GOP, Conservatives Intensify Calls for Strong Action in Ukraine

Image: GOP, Conservatives Intensify Calls for Strong Action in Ukraine

Sunday, 02 Mar 2014 11:03 AM

By Todd Beamon

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Conservatives on Sunday stepped up their call on President Barack Obama to take strong action against Russia after President Vladimir Putin demanded and won his parliament's approval to invade Ukraine — where the new government warned of war, put its troops on high alert, and appealed to NATO for help.

"Putin is playing chess -- I think we're playing marbles," said Rep. Mike Rogers, R-Mich., chairman of the House Intelligence Committee, speaking on Fox News Sunday. Rogers said the Russians have been "running circles around us" in negotiations on such items as Syria and missile defense.

But Rogers conceded that there are no many good choices facing Obama.

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“There is not a lot of options on the table and, candidly, I’m a fairly hawkish guy, sending more naval forces to operate in the Black Sea is really not a very good idea, given that we know that that day has long passed,” the Michigan Republican said. “And unless you’re intending to use them, I wouldn’t send them. Now you’ve got only economic options through the EU.”

Obama should cancel American participation in the G8 summit planned for June at Sochi, Russia. And he warned that Russian President Vladimir Putin plans to annex portions of the Crimean peninsula, where Russia rents a naval base from Ukraine.

“This is the most important territory to Putin himself,” Rogers said. “There’s an old expression that Russia without the Ukraine is a country and Russia with the Ukraine is an empire. I do believe Putin understands that but the most important part for him.”

Sen. Lindsey Graham, R-S.C., speaking on CNN's State of the Union, said "we have a weak and indecisive president," and that "invites aggression.

"President Obama needs to do something," Graham said. "How about this: Suspend Russian membership in the G8 and the G20 at least for a year, starting right now and every day they stay in Crimea after the suspension. Do something.”

Rep. Adam Kinzinger said.House Republicans will stand behind President Barack Obama.

“You’re going to find a House that’s very cooperative with the administration on this,” the Illinois Republican said on ABC’s “This Week.”

Kinzinger said the House will consider legislation calling for increased aid to Ukraine and adding it and Georgia – which Russia invaded in 2008 – into NATO.

“I think it’s important, and I think you’ll see this, to stand very strong with the president and say, ‘We may not be able to respond militarily but we are going to make it clear that Russia is a pariah state, and not just for the next year but for the next decade,’” said Kinzinger, who sits on the House Foreign Affairs Committee.

The criticisms of Obama mounted on Sunday, after conservatives slammed him on Saturday for "pontificating" without putting any muscle behind his threats against Russia.

"We have got to exert energy," former National Security Director Michael Hayden told Newsmax in an exclusive interview. "We just can't pontificate and condemn Russian activity.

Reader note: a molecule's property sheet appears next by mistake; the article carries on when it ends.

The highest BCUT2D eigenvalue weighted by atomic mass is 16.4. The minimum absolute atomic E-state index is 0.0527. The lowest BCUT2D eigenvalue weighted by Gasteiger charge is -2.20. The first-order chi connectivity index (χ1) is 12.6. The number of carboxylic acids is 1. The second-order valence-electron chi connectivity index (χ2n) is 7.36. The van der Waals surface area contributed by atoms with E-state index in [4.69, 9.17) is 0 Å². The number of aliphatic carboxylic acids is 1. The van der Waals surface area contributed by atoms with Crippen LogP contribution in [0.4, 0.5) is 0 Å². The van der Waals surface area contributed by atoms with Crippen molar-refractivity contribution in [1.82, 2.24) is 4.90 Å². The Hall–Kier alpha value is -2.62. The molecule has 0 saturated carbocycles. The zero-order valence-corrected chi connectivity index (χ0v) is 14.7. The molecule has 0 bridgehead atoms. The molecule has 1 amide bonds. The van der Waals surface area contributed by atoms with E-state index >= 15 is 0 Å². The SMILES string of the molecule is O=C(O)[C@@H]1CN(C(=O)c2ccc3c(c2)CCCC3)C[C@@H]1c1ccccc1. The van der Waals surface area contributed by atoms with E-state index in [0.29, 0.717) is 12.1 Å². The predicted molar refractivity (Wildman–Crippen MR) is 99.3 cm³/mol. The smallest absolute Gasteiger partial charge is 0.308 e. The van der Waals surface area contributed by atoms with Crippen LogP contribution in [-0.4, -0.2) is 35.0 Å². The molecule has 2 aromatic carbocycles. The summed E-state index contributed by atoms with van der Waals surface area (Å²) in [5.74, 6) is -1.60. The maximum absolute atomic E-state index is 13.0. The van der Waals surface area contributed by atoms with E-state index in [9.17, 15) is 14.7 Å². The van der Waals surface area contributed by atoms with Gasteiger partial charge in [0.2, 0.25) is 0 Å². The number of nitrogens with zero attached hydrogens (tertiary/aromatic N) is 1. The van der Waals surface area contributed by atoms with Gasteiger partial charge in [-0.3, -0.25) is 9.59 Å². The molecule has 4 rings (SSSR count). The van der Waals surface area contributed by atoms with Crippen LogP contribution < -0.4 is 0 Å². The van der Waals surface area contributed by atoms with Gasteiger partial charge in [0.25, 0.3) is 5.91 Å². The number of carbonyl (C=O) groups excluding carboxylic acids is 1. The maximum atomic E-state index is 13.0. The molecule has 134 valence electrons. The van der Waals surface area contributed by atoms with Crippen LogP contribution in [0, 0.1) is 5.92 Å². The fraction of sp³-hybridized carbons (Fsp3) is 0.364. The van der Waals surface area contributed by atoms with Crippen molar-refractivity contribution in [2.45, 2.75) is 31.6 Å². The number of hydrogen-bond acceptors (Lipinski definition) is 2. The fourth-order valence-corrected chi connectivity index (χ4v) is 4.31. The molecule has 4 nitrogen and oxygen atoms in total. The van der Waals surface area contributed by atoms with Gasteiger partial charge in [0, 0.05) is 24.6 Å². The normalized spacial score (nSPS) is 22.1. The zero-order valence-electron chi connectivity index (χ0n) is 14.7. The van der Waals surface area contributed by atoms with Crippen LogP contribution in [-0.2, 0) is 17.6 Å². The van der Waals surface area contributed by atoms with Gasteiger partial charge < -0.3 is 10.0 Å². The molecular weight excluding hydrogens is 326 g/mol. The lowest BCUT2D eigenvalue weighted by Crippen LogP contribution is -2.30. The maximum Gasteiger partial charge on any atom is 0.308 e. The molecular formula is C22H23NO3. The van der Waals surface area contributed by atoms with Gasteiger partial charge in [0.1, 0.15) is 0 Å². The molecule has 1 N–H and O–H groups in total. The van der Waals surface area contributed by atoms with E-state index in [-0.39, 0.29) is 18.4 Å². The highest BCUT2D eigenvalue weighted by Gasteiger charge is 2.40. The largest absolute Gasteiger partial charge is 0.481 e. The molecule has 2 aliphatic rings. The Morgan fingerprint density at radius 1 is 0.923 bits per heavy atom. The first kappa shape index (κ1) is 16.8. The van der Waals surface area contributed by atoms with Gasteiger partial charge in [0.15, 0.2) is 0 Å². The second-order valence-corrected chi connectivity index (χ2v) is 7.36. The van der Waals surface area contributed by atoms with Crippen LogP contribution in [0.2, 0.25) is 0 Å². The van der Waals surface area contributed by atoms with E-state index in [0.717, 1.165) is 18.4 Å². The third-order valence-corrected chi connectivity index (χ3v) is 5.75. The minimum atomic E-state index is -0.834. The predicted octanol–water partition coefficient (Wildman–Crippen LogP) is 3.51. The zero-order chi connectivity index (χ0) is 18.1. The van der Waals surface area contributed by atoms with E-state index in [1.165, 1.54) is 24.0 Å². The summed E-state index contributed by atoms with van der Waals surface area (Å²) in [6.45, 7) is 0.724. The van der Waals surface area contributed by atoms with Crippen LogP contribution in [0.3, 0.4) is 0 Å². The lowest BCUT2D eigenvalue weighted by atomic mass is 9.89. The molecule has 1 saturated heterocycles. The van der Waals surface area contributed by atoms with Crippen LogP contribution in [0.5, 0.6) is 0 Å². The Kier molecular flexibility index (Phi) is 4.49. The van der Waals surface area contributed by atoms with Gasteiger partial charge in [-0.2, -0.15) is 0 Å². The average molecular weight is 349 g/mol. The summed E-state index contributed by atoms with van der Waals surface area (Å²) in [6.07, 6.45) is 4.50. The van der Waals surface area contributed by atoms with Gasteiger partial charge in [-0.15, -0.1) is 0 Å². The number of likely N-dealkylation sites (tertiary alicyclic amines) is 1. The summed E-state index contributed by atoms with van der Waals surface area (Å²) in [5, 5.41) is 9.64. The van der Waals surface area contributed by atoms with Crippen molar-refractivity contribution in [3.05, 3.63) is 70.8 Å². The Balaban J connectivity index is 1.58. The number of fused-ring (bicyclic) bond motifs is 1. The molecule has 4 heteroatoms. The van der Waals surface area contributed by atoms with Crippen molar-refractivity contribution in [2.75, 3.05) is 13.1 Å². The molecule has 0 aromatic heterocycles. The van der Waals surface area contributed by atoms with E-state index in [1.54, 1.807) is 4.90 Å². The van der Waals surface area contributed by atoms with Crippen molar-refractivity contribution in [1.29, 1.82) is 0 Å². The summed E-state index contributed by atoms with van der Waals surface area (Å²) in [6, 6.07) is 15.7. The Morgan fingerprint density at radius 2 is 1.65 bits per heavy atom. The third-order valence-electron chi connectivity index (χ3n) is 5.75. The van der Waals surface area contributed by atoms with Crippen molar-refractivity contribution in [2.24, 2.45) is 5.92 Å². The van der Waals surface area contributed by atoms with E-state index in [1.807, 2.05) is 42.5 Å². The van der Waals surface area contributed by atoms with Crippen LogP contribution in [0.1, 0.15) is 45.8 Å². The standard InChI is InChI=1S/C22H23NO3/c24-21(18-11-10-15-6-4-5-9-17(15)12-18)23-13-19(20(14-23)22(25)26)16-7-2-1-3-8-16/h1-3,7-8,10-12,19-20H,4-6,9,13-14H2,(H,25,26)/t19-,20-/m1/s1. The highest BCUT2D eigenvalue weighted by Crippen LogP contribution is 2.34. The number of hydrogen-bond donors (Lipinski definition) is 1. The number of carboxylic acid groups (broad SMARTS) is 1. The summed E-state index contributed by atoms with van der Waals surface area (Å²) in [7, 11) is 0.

"The president has to put some measure of his prestige and political capital at risk in order to try to shape an outcome in the Ukraine that's going to be acceptable to all parties — and particularly acceptable to the Ukrainian people.

"You can't do that if you're not present for duty," Hayden said.

"It's a very dangerous time, and the only way the danger can be lifted is if President Obama and Putin talk face to face," William Miller, the former U.S. ambassador to Ukraine, told Newsmax in an exclusive interview. "There's no other substitute, given the danger that's clearly there."

In a statement, GOP Sen. Bob Corker of Tennessee said: "Vladimir Putin is seizing a neighboring territory, again, so President Obama must lead a meaningful, unified response with our European allies to bring an immediate halt to these provocative Russian actions, which threaten international peace and security.

"The Russian government has felt free to intervene militarily in Ukraine because the United States, along with Europe, has failed to make clear there would be serious, potentially irreparable consequences to such action."

Sen. John McCain, the Arizona Republican, said in a statement: “Every moment that the United States and our allies fail to respond sends the signal to President Putin that he can be even more ambitious and aggressive in his military intervention in Ukraine.

"There is a range of serious options at our disposal at this time without the use of military force," McCain added. "I call on President Obama to rally our European and NATO allies to make clear what costs Russia will face for its aggression and to impose those consequences without further delay.”

McCain and Corker were among 12 bipartisan members of the Senate Foreign Affairs Committee who sent a letter to Obama on Friday calling for tougher action against Russian intervention in the country of 46 million.

Rep. Tom Cotton, R-of Ark., said Obama should respond “at a minimum” with several steps: “revoke travel visas and freeze assets of senior Russian officials and Putin cronies, freeze assets of Ukrainian oligarchs who assist the Russian invasion, stop transfers of assets out of Ukraine, support the Ukrainian transitional government and military as it defends Ukraine's territorial integrity, recall our ambassador to Russia, reschedule the upcoming G8 meeting from Russia to Western Europe or the U.S., and suspend Russia from the G8.